Is FAANG Over?

VT Tyndall North American Fund

Is FAANG Over?

The problem with Wall Street acronyms is that they neatly bracket stocks or markets into one seemingly homogenous group when in reality the component parts are anything but. For those of us that remember the BRIC acronym from the middle of last decade will recall that Brazil, Russia, India and China had very little in common apart from being fast-growing emerging markets, but importantly they had different drivers and different risk factors, which the acronym umbrella sought to obscure. In creating the acronym, Wall Street invented a mini asset class that could then be marketed and sold.

It usually pays to be wary of acronyms. It’s a bit like stocks that become verbs. Sounds great in theory, but when you think about it, it signals that a stock is nearer the end of its growth trajectory than the beginning. The trick is to be long before they become household names, not after. See the Zoom Video share price for details. And this is part of the problem with FAANG today; which investor has not got exposure to these stocks in some form or other? If not directly, then certainly via active or passive equity funds.

In disaggregating the FAANGs we uncover five very different businesses. Netflix and Facebook, clearly under a great deal of stress already. The former is ex-growth, having guided to adding 2.5m new subs last quarter, then delivered -200,000, is going through a repricing process from tech company to media company, and it’s hard to see how this stock can recover any of its former lustre. Facebook too, now Meta Platforms, also disappointed investors last quarter with a significantly weaker guide. The re-naming of the company was a red flag. What does it tell you of management’s regard for their brand when it changes its iconic, eponymous brand name to something ephemeral and meaningless? That’s what tobacco companies do.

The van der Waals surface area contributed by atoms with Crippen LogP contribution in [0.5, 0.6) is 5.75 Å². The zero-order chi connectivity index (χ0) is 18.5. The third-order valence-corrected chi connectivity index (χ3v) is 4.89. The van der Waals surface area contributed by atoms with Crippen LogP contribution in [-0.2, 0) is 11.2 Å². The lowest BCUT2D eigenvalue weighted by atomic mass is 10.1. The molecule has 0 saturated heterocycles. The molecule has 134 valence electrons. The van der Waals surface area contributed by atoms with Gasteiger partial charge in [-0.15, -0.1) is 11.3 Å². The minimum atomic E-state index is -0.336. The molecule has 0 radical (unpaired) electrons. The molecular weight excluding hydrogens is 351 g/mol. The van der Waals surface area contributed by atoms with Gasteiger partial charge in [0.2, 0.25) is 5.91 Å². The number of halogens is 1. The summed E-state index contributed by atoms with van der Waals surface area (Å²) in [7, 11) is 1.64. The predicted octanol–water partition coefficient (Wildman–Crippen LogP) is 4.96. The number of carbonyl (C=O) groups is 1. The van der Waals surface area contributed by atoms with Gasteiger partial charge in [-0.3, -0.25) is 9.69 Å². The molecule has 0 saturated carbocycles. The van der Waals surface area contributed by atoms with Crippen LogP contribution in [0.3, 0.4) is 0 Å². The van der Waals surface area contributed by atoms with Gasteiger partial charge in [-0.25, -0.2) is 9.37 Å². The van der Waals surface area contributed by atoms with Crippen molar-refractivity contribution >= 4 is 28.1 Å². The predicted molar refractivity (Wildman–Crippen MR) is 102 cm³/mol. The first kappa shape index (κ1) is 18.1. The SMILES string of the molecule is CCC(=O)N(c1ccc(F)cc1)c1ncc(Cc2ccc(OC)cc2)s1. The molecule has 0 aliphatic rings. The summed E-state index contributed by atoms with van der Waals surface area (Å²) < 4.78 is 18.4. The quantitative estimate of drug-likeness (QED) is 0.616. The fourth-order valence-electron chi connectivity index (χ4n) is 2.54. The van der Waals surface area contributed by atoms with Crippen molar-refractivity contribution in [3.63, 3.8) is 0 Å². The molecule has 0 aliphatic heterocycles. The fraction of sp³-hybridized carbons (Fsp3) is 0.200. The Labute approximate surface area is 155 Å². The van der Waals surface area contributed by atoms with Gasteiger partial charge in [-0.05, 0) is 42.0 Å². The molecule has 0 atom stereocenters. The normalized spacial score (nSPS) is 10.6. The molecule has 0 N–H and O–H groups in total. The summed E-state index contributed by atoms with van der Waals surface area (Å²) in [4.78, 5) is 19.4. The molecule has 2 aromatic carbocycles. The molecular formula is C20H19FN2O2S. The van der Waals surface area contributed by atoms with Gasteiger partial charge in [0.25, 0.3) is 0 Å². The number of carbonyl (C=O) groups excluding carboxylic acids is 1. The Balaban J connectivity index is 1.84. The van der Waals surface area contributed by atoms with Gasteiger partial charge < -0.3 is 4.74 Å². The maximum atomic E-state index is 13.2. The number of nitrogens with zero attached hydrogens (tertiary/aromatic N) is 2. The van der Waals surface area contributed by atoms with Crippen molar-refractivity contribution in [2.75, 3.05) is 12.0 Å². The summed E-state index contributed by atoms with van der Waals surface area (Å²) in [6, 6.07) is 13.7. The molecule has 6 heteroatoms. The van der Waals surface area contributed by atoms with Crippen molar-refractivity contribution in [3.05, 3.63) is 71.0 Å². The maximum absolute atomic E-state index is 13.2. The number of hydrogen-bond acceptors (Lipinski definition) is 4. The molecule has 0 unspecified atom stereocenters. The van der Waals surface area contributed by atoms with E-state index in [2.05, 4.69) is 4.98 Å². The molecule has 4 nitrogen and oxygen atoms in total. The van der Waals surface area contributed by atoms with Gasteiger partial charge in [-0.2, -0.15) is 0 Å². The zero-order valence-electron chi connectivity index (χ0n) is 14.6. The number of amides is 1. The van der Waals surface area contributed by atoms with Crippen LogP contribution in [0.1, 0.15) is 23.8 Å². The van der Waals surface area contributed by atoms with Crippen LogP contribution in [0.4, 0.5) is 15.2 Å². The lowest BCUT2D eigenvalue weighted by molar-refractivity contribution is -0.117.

As for others in this group, Apple has held up the best and is the only FAANG stock to have delivered positive relative performance against the S&P 500 in the year-to-date period. And to be fair it has been and continues to be one of the best businesses of all time. Google, now Alphabet, is also a great business but as with Apple is vulnerable to P/E contraction as the market pays less for growth. This has also been seen with Amazon, another world class business, but a stock that has gone sideways for two years. And this is really the point, these three remain great companies but they are unlikely to remain great stocks, in my opinion.

Two other factors to consider:

  • Regulation: These businesses are all in the cross hairs of the regulator primarily for anti-competitive behaviour, yet none of them started out as such. In fact, the opposite. They created new markets or products and, in Amazon’s case, democratised the ecommerce space. They have grown so dominant in their fields that now they seem anti-competitive, or just too powerful. That is not the starting point of great runs of outperformance, it’s much more likely to be a sign of the end. And these stocks have already been great outperformers for the last decade.
  • The chart below shows the 10 biggest companies by market cap at the end of each decade. Each list perfectly describes the decade just ended, not the decade to come. Energy in the 70s, Japan the 80s etc. What’s interesting is that after their decade in the sun, many of these biggest and best became pariah stocks in subsequent years.

It seems hard to believe it, but it’s already happened to Netflix and Facebook, and other former darlings like PayPal. Whilst the mega caps will most likely make this list of ten biggest companies at the end of this decade, history suggests they are unlikely to have been the best investments.

27th April 2022
Read time : 5  mins

This content is intended for professional clients only.

Data source: Strategas Research Partners
Not for retail distribution – this document is intended for professional clients only

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